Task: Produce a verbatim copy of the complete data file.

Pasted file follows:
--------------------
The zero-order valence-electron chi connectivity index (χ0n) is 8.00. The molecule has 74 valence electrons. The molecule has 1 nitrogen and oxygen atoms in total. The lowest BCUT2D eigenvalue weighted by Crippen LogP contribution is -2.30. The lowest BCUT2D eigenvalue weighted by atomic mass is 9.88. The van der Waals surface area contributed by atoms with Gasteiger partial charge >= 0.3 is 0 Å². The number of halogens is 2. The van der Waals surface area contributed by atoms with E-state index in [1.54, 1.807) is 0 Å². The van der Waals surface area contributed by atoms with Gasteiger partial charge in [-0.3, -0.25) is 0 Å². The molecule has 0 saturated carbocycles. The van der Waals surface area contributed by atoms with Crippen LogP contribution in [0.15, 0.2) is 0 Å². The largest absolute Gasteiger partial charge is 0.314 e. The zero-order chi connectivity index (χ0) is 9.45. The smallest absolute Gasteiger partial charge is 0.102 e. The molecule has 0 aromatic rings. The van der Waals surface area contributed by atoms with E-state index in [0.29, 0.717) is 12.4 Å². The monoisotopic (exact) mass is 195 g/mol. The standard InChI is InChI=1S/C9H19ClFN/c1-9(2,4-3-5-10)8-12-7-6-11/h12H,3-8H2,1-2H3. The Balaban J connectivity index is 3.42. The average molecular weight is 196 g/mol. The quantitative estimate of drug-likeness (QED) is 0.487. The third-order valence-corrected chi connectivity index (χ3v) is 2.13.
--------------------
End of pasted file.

The zero-order valence-electron chi connectivity index (χ0n) is 8.00. The molecule has 74 valence electrons. The molecule has 1 nitrogen and oxygen atoms in total. The lowest BCUT2D eigenvalue weighted by Crippen LogP contribution is -2.30. The lowest BCUT2D eigenvalue weighted by atomic mass is 9.88. The van der Waals surface area contributed by atoms with Gasteiger partial charge >= 0.3 is 0 Å². The number of halogens is 2. The van der Waals surface area contributed by atoms with E-state index in [1.54, 1.807) is 0 Å². The van der Waals surface area contributed by atoms with Gasteiger partial charge in [-0.3, -0.25) is 0 Å². The molecule has 0 saturated carbocycles. The van der Waals surface area contributed by atoms with Crippen LogP contribution in [0.15, 0.2) is 0 Å². The largest absolute Gasteiger partial charge is 0.314 e. The zero-order chi connectivity index (χ0) is 9.45. The smallest absolute Gasteiger partial charge is 0.102 e. The molecule has 0 aromatic rings. The van der Waals surface area contributed by atoms with E-state index in [0.29, 0.717) is 12.4 Å². The monoisotopic (exact) mass is 195 g/mol. The standard InChI is InChI=1S/C9H19ClFN/c1-9(2,4-3-5-10)8-12-7-6-11/h12H,3-8H2,1-2H3. The Balaban J connectivity index is 3.42. The average molecular weight is 196 g/mol. The quantitative estimate of drug-likeness (QED) is 0.487. The third-order valence-corrected chi connectivity index (χ3v) is 2.13.